Cork U20 footballers face Treaty test in championship opener

Limerick await the Rebels at the Gaelic Grounds on Easter Monday for a place in the Munster final
Cork U20 footballers face Treaty test in championship opener

Limerick's Aaron Neville and Cormac Woulfe and Waterford's Alan Dunwoody in action in the Munster U20 championship in Dungarvan. Picture: Patrick Browne

THE U20S will be the first Cork side in Munster Championship action next Monday evening, when they visit Limerick at the Gaelic Grounds in the semi-final at 7pm.

The Shannonsiders swept to a 2-9 to 1-6 victory over Waterford in Dungarvan on Monday, the Deise plundering a late goal to put some gloss on the score line.

The Limerick team included four players from the minor side of last season which reached the provincial final only to find Cork too hot on the night, going down by 1-17 to 0-13, Newcestown’s Hugh O’Connor finishing with 1-7.

Those promoted immediately to the U20 grade for the first of three possible seasons are centre-back Aaron Neville, midfielders Darragh Murray, who captained the minors and helped himself to 0-7, and Emmet Rigter, centre-forward against Cork, and Conal O Duinn in attack.

Limerick and Waterford to had to overcome wretched weather as the visitors led by 1-5 to 0-5 at the interval, the goal from a penalty mid-way through, tucked away by David O’Shaughnessy.

In worsening conditions in the second-half, Limerick added three points on the resumption to take a firm grip on proceedings and a second goal after 42 minutes ended any doubts about the outcome.

And, interestingly, it featured last year’s minor contingent prominently in the build-up and the finish by Murray, who availed of good approach play by O Duinn and Rigter, for a 2-8 to 0-5 advantage.

The observing Cork management will have noted eight different Limerick scorers on a difficult and with the benefit of a championship game, as well as playing at home, Limerick will be rubbing their hands in anticipation of pulling off a shock result.

The other semi-final is also on Monday evening with Kerry making the long trek to Milltown Malbay to play Clare, who impressed in taking down Tipperary at the same venue, winning by 3-15 to 2-5, having been 3-8 to 1-0 ahead early in the second-half.

In the corresponding minor in 2019, Cork just about got over the line against Clare in round two of the round-robin format, squeezing through by 3-9 to 0-14 before losing to Kerry in the final, but recovering to capture the All-Ireland.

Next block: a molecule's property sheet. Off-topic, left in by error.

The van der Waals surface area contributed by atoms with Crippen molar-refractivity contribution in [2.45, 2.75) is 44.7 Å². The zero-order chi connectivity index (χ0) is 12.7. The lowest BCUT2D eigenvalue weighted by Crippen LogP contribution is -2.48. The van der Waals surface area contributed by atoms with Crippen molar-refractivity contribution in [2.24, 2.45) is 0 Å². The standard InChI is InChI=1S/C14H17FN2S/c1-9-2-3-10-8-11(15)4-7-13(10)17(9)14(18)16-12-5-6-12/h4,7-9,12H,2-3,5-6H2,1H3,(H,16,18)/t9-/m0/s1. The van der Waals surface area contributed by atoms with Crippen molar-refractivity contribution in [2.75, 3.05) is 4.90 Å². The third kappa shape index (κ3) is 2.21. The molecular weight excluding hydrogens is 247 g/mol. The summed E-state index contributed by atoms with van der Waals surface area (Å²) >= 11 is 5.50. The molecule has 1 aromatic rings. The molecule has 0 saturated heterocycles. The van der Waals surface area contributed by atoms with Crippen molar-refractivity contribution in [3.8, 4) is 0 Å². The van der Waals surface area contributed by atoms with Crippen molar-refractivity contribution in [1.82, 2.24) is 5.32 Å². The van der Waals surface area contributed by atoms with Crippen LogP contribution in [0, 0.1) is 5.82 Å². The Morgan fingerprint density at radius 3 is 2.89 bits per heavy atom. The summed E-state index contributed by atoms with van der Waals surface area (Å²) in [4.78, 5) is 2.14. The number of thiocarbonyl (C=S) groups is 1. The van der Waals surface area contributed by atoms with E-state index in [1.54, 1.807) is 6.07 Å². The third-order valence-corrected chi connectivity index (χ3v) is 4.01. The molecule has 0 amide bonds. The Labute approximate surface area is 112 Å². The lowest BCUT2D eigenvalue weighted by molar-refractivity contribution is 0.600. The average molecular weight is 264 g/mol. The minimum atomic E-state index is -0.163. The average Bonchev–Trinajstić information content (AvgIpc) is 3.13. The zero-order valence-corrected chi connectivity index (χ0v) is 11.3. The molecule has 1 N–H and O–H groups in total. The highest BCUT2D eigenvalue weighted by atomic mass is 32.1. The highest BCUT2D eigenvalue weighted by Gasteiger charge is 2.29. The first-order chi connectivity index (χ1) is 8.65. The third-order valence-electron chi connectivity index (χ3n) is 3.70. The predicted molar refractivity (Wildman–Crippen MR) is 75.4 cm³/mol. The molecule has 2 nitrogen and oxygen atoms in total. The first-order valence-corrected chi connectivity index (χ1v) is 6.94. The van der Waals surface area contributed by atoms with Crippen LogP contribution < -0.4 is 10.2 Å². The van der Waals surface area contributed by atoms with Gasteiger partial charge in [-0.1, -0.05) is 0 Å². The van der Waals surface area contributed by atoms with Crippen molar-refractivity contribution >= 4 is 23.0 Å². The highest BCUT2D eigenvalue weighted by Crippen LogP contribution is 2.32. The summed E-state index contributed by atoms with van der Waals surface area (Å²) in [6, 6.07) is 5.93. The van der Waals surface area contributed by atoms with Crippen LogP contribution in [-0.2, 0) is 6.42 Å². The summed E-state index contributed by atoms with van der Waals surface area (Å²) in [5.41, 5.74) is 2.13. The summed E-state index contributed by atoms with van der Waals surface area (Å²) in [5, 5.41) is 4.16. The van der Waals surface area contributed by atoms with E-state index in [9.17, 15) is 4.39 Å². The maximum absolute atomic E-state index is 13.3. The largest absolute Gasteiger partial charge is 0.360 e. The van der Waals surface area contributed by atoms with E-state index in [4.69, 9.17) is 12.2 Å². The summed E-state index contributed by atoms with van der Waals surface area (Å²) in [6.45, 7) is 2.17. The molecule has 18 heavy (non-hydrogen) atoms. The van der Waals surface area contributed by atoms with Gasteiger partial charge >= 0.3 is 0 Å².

The Banner also had an impressive number of scorers against Tipp, eight in all, and they’ll fancy their chances of making it a competitive game against the Kingdom in their attempts to qualify for a first Munster final in 21 years.

Meanwhile, the origins of the splendid St Finbarr’s complex in Togher are explained in a new book, The Hegartys of the Laurels.

While it’s primarily focused on the family’s involvement in the War of Independence through the roles of John Joe Hegarty and his sisters, Mamie and Nan, there’s a reference to the ’Barr’s.

The fascinating book is written by John Joe’s son, Jim, a lifelong Cork and ’Barr’s follower ‘exiled’ in Dublin, where he runs a very successful insurance business.

It traces the involvement of the family home, the Laurels, in the struggle for independence, where a thriving market garden venture mixed with being an IRA safehouse, a landmine factory and an arms and ammunitions dump.

After the establishment of the Free State, John Joe travelled to New York at the end of the 1920s, where he linked up with his old comrade Conn Neenan.

John Joe intended to stay there permanently, having found work with the Brooklyn Edison Company while Conn hooked up with the Irish Sweepstakes and Waterford Glass.

The pair returned to Cork, though, in the early ’30s, John Joe lured by his father to take over the running of the business and set about establishing a home for the ’Barr’s.

John Joe is credited with sourcing and arranging the acquisition of the land owned by the Manning family, who were close friends of the Hegartys.

And with Conn providing the financial support, the ’Barr’s set in motion plans for the long-term which are visible today with their magnificent complex featuring state-of-the-art facilities inside and outside.

Named Neenan Park, the official opening included a senior hurling match between the ’Barr’s and a New York selection.

John Joe also took a keen interest in the dogs, becoming a lifelong member of the Pouladuff and Bishopstown Coursing Club.

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